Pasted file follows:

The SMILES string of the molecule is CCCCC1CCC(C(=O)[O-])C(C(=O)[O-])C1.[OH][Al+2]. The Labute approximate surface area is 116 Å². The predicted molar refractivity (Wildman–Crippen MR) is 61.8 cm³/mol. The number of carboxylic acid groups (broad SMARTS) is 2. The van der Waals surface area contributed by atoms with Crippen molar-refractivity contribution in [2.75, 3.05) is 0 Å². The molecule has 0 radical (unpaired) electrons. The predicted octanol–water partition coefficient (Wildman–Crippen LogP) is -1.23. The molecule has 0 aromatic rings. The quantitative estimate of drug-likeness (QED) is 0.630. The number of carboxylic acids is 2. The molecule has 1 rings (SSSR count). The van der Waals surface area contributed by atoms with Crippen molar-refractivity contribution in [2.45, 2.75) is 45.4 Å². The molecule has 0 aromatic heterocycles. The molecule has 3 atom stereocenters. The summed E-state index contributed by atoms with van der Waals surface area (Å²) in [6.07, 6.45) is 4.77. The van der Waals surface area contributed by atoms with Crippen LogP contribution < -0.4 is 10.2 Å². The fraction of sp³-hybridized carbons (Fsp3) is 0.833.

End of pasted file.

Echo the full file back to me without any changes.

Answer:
The SMILES string of the molecule is CCCCC1CCC(C(=O)[O-])C(C(=O)[O-])C1.[OH][Al+2]. The Labute approximate surface area is 116 Å². The predicted molar refractivity (Wildman–Crippen MR) is 61.8 cm³/mol. The number of carboxylic acid groups (broad SMARTS) is 2. The van der Waals surface area contributed by atoms with Crippen molar-refractivity contribution in [2.75, 3.05) is 0 Å². The molecule has 0 radical (unpaired) electrons. The predicted octanol–water partition coefficient (Wildman–Crippen LogP) is -1.23. The molecule has 0 aromatic rings. The quantitative estimate of drug-likeness (QED) is 0.630. The number of carboxylic acids is 2. The molecule has 1 rings (SSSR count). The van der Waals surface area contributed by atoms with Crippen molar-refractivity contribution in [2.45, 2.75) is 45.4 Å². The molecule has 0 aromatic heterocycles. The molecule has 3 atom stereocenters. The summed E-state index contributed by atoms with van der Waals surface area (Å²) in [6.07, 6.45) is 4.77. The van der Waals surface area contributed by atoms with Crippen LogP contribution < -0.4 is 10.2 Å². The fraction of sp³-hybridized carbons (Fsp3) is 0.833.